While some businesses are planning to bring their workers back into their offices soon, others have announced that employees may stay home and continue to work remotely.
The work from home phenomena was new and unique when it became standard operating procedure early this year. And it was supposed to be temporary.
With it becoming more permanent, the luster is wearing off of what seemed like a very appealing idea. Among other things, many employees are wondering how their performance will be judged when their bosses only see them for an hour or so via teleconference?
If you are concerned about how you are going to be judged, you might want to ask your boss if he or she will assess your performance any differently. If nothing else, it makes the person know that you are thinking about the subject and interested in putting forth your best effort.
If some of your goals have slipped because they require the kind of group collaboration that is much more difficult these days, how will that issue be addressed?
No matter what you are told, my best advice is straightforward: Get your work done. Don’t use your remote location as an excuse for delays.
If you think that your boss does not recognize what you are doing, consider keeping a log of what you’ve worked on and accomplished.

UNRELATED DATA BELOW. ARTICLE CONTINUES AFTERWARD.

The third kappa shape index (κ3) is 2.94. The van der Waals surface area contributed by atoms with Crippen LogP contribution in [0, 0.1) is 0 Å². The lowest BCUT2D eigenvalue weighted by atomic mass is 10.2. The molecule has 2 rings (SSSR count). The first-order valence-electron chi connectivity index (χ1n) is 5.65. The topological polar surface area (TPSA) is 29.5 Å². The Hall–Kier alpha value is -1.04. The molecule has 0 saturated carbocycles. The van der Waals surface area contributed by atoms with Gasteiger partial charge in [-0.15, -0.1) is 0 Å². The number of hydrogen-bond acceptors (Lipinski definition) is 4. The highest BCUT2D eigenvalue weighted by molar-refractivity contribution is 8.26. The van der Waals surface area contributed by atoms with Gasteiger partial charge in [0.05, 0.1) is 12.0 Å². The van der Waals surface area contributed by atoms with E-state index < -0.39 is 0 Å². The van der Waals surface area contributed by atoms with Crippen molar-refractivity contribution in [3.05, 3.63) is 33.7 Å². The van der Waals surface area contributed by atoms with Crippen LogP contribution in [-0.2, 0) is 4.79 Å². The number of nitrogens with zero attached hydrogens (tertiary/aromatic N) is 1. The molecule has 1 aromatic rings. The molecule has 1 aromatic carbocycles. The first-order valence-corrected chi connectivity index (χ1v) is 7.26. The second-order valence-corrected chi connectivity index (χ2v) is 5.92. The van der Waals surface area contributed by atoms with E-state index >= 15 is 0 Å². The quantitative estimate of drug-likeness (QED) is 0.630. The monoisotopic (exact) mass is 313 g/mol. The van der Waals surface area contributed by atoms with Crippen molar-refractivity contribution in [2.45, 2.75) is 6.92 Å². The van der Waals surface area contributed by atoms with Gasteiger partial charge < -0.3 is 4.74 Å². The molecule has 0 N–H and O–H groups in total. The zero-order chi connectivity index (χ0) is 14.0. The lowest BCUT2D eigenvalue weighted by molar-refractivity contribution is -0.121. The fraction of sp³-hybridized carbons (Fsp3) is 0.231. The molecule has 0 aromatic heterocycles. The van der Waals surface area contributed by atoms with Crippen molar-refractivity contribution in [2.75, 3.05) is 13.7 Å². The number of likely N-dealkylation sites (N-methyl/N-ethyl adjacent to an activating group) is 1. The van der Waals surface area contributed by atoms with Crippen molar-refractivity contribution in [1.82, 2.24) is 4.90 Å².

Don’t be shy about your accomplishments. Even though you may feel uncomfortable bragging, don’t be afraid to bring them up during discussions with your boss or during team meetings.
Once your work is done, find out if there is anything else you can do to help your boss, or the organization. Your supervisor is likely facing work pressures of her own. Your “can-do” attitude will be appreciated.
Maintain a positive attitude. Your colleagues may be complaining about the challenges they face. Don’t join in. Resist complaining about the impact of the Coronavirus or a work situation. Negativity will impact your attitude. Avoid it.
The ‘work at home’ phenomenon is new for many organizations and managers. Assessing the performance of those who work remotely is a work in progress. It won’t be perfect in its early days. As long as you demonstrate that you are still a hard worker and a trusted member of the team, you should always be valued by your superiors.